Karin C. Brocki & Carin Tillman (2015) Mental Set Shifting in Childhood: The Role of Working Memory and Inhibitory Control Infant and Child Development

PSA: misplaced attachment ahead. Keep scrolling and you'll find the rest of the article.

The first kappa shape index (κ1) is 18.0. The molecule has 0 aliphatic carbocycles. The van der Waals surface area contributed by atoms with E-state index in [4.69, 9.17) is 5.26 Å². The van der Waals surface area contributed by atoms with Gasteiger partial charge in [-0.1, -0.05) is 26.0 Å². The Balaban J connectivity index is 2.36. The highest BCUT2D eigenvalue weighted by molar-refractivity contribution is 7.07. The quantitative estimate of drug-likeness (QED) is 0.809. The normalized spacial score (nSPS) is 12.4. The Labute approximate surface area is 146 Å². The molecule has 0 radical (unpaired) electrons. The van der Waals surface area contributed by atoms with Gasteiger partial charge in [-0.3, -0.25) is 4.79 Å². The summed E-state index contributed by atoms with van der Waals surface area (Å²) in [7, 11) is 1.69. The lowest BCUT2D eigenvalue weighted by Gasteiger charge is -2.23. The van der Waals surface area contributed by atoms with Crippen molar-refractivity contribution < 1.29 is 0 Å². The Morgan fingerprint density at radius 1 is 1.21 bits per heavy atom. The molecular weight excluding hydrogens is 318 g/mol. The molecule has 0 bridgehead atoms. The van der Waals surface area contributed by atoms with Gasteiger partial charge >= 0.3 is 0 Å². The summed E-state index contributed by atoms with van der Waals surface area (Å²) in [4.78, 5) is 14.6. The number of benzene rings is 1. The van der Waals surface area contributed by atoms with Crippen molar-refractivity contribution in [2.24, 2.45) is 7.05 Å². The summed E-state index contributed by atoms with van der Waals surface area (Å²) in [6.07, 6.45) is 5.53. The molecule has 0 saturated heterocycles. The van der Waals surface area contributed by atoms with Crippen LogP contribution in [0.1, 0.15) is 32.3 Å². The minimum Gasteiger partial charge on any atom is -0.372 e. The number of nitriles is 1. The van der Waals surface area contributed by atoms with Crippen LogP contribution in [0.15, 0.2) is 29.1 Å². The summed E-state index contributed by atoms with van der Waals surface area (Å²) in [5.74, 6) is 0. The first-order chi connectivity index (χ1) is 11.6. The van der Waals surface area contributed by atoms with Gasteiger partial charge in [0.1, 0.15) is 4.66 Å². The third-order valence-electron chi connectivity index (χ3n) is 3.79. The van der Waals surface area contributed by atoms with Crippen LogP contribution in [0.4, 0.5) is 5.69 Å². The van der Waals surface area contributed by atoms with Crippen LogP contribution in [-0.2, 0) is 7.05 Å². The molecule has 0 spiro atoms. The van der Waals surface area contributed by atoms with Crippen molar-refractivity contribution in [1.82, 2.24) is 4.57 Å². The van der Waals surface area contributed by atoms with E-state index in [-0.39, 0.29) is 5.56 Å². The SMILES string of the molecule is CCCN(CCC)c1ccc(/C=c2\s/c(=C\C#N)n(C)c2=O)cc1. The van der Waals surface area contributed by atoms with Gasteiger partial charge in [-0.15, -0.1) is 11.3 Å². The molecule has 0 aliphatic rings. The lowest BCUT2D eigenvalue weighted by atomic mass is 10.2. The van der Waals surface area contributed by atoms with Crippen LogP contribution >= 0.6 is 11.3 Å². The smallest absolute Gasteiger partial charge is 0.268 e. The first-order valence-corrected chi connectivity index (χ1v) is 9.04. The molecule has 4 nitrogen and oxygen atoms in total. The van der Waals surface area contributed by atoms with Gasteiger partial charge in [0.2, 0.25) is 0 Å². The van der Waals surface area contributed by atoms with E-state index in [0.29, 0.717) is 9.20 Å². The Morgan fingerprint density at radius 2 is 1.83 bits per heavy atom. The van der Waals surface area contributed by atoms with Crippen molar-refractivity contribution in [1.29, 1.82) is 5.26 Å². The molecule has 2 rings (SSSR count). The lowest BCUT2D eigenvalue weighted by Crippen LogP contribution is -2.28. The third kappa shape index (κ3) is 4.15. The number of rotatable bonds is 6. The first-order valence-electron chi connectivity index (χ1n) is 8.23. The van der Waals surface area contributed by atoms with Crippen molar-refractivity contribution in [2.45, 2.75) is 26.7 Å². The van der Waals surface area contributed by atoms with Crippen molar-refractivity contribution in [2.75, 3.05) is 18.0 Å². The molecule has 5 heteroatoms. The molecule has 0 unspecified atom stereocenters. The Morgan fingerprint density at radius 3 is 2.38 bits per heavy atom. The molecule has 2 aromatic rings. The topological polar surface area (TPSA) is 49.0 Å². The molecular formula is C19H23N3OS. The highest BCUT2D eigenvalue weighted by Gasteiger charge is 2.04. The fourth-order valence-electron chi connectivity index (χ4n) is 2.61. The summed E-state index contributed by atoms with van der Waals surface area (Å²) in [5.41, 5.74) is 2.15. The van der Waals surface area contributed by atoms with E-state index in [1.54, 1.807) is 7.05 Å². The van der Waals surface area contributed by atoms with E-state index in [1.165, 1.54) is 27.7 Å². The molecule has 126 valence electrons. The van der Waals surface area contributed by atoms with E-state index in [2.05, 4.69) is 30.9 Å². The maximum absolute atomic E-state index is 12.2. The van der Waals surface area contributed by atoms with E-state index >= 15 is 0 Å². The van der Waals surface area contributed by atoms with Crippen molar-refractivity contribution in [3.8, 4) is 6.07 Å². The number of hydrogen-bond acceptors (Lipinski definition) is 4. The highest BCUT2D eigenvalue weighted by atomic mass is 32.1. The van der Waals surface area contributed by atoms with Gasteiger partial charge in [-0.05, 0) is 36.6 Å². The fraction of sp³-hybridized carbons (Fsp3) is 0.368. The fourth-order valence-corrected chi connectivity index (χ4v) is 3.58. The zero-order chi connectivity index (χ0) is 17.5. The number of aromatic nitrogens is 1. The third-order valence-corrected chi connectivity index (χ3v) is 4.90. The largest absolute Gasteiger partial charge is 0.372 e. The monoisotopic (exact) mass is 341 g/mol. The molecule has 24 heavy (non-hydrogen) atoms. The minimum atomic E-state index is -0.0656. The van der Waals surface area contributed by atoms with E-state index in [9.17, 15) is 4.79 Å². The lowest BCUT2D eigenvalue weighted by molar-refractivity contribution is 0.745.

he role of working memory (WM) and inhibition in mental set shifting was examined from an individual difference perspective in children aged 5–14 years (N = 117). Using the Hearts and Flowers task the rationale of the present study was to directly test the theoretical assumption that mental set shifiting in childhood primarily builds on WM and inhibitory processes. Theoretical predictions about WM and inhibitory demands in the congruent and incongruent conditions of the Hearts and Flowers task were also considered because these blocks underlie relevant measures of set shifting. The findings show that both WM and inhibition (extracted as factors in confirmatory factor analysis) are important for set shifting but that this general association is driven by the link between these executive functions (EFs) and the goal-representation aspect (i.e. global switch costs) of shifting, rather than to the actual switch-implementation process (i.e. local switch costs). In addition, our findings are novel in showing that, despite a substantial correlation between the two EF components, it was the variance specific to WM and inhibition that was important for mental set shifting.